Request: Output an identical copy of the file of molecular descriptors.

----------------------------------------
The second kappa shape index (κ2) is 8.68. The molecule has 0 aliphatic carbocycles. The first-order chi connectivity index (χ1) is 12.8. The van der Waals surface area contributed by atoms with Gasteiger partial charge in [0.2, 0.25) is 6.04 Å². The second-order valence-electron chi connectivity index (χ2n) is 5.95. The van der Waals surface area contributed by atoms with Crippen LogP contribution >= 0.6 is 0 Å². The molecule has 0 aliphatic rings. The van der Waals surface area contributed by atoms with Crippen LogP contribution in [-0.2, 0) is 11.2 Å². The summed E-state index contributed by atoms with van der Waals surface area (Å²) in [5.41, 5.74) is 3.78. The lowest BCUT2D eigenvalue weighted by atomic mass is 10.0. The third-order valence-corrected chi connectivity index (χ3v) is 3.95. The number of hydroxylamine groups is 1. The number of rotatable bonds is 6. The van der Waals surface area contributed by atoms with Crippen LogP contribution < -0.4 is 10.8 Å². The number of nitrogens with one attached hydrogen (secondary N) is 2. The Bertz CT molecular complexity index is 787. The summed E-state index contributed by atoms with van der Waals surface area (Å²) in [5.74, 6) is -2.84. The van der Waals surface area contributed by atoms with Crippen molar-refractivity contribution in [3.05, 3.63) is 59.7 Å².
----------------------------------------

The second kappa shape index (κ2) is 8.68. The molecule has 0 aliphatic carbocycles. The first-order chi connectivity index (χ1) is 12.8. The van der Waals surface area contributed by atoms with Gasteiger partial charge in [0.2, 0.25) is 6.04 Å². The second-order valence-electron chi connectivity index (χ2n) is 5.95. The van der Waals surface area contributed by atoms with Crippen LogP contribution >= 0.6 is 0 Å². The molecule has 0 aliphatic rings. The van der Waals surface area contributed by atoms with Crippen LogP contribution in [-0.2, 0) is 11.2 Å². The summed E-state index contributed by atoms with van der Waals surface area (Å²) in [5.41, 5.74) is 3.78. The lowest BCUT2D eigenvalue weighted by atomic mass is 10.0. The third-order valence-corrected chi connectivity index (χ3v) is 3.95. The number of hydroxylamine groups is 1. The number of rotatable bonds is 6. The van der Waals surface area contributed by atoms with Crippen LogP contribution < -0.4 is 10.8 Å². The number of nitrogens with one attached hydrogen (secondary N) is 2. The Bertz CT molecular complexity index is 787. The summed E-state index contributed by atoms with van der Waals surface area (Å²) in [5.74, 6) is -2.84. The van der Waals surface area contributed by atoms with Crippen molar-refractivity contribution in [3.05, 3.63) is 59.7 Å².